US labor, Amazon, holiday wishes, letters to Peccy
Photo credit: Jaimie Wilson / Flickr (CC BY-NC-ND 2.0 DEED)

PICKS are stories from many sources, selected by our editors or recommended by our readers because they are important, surprising, troubling, enlightening, inspiring, or amusing. They appear on our site and in our daily newsletter. Please send suggested articles, videos, podcasts, etc. to

Listen To This Story
Voiced by Amazon Polly

Hard-up This Holiday? Amazon Tells Workers to Ask Company Mascot for Help (Maria)

The author writes, “Amazon is asking workers experiencing hardship to write a letter to its company mascot, Peccy, this holiday season so ‘some of their holiday wishes can come true.’ A flyer from the Amazon warehouse SWF1 in Rock Tavern, New York, states: ‘Are you or someone you know facing financial hardship this holiday season? Peccy wants to help! Write a letter to Peccy.’ … Keith Williams, a worker at the Amazon SWF1 warehouse, criticized the contest given Amazon’s immense profits, its sky-high executive pay and the astronomic wealth of the Amazon founder and chair, Jeff Bezos, who has a net worth of about $172B.”

After 40 Witnesses and 43 Days of Testimony, Here’s What We Learned at Trump’s Civil Fraud Trial (Reader Steve)

The authors write, “Donald Trump’s civil business fraud trial has offered fresh insight into the former president’s finances, his dealings with lenders and his aspiration to be an NFL owner, among other matters.”

An Oral History of the George W. Bush Shoe Throwing, 15 Years Later (Laura)

From Intelligencer: “Fifteen years ago … an Iraqi journalist stood up in the middle of a press conference in Baghdad and shouted in Arabic, ‘This is a farewell kiss from the Iraqi people, you dog!’ and then proceeded to hurl his shoes, one after the other, at then-President George W. Bush. The gesture by the journalist, Muntadhar al-Zaidi, had dire effects on his own life — a risk he was well aware of beforehand — but it lives on in the public imagination worldwide as perhaps the most effective individual protest against America’s bloody and ultimately disastrous invasion and occupation of Iraq.”

How a True Believer’s Flawed Research Helped Legitimize Home Schooling (Gerry)

The author writes, “Brian Ray has spent the last three decades as one of the nation’s top evangelists for home schooling. As a researcher, he has published studies purporting to show that these students soar high above their peers in what he calls ‘institutional schools.’ At home, he and his wife educated their eight children on their Oregon farm. His influence is beyond doubt. He has testified before state legislators looking to roll back regulations. Judges cite his work in child custody cases where parents disagree about home schooling. … But Ray’s research is nowhere near as definitive as his evangelism makes it sound.”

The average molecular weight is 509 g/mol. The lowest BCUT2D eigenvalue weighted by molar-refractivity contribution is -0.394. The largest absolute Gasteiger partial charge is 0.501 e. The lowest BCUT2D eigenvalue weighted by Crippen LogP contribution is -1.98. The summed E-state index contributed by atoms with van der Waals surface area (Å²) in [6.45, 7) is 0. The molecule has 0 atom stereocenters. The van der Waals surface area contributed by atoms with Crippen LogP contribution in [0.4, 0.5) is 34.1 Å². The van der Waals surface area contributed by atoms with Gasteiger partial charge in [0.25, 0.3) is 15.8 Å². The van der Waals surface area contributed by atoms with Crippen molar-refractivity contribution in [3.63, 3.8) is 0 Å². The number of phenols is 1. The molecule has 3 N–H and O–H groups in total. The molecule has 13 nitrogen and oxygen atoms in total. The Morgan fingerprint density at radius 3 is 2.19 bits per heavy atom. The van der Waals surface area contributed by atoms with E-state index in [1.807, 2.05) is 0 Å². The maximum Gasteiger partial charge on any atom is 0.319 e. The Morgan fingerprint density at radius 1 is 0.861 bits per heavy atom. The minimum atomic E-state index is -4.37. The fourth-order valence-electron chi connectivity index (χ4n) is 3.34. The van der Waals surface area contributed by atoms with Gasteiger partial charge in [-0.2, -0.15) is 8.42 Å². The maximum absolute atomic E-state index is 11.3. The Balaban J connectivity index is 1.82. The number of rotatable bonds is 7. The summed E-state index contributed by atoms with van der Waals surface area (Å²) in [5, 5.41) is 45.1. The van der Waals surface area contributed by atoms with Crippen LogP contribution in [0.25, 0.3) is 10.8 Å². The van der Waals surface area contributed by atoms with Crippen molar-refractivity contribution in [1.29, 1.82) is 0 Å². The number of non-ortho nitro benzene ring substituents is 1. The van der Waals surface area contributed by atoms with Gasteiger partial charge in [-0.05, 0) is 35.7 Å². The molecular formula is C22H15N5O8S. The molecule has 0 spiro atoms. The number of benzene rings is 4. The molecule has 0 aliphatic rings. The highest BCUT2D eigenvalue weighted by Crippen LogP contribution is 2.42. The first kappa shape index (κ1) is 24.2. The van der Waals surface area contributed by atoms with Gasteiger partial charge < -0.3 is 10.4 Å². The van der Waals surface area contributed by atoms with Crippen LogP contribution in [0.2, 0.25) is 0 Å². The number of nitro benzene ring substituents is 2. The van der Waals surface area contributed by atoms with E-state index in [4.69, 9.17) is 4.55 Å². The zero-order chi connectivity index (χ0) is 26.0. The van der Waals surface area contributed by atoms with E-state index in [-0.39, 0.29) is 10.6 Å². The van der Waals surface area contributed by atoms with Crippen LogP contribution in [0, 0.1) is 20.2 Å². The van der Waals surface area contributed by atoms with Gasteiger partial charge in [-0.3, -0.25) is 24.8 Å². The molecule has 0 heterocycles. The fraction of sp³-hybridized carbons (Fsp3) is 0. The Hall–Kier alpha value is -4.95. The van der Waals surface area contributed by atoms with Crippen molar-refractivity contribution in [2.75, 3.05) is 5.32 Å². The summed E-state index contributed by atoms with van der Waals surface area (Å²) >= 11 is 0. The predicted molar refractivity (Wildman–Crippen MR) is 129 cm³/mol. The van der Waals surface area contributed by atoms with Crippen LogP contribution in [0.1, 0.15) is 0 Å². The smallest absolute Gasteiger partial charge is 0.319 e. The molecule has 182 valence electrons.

We Need to Talk About Lab-Grown Meat (Reader Jim)

From Wired and Pocket: “Here’s some unsolicited advice: Eat less meat. At Wired I report on the impact our diets have on the environment. Greenhouse gas emissions, water use, deforestation — all of those bad things. A lot of the time I run into the same conclusion: Compared to other sources of protein, meat — and especially beef — has an outsized impact on all of those things. So, like I said, eat less meat. But hold on a sec. What if you could eat meat without the environmental hang-ups? Well, that’s where things get interesting.” 

The Remarkable Story of the Horsewomen Warriors of Afghanistan (Al)

The author writes, “A few years ago, while sorting through old papers in my parents’ storage unit, I discovered a diary written by an old friend. Louise Firouz was an American horsewoman and breeder who moved to Iran in the 1960s, married a Qajar prince, and became entranced by the Caspian horses of her adopted homeland. Her memories and the experiences she wrote about led me to unearth a story of survival — women saving a rare breed of horse, a way of life, the lives of US Green Berets, women saving each other and themselves.” 

A Long-Lost Pompeii Treasure Was Found in the Basement of a Family Home in Belgium (Dana)

The author writes, “A long-lost treasure stolen from Pompeii has been recovered from a family home in Belgium. For the past 50 years, the ancient marble artifact has been installed in a wall lining the staircase leading down to the basement. The son of the home’s owner, Geert de Temmerman, explained that the mini monument had been brought back from Pompeii as a souvenir five decades ago. On a family vacation to Italy, his father was offered the artwork by an anonymous man who fled the scene as soon as the deal was over. Not realizing the importance of the object, the family installed it in their house as a decorative feature.”


Comments are closed.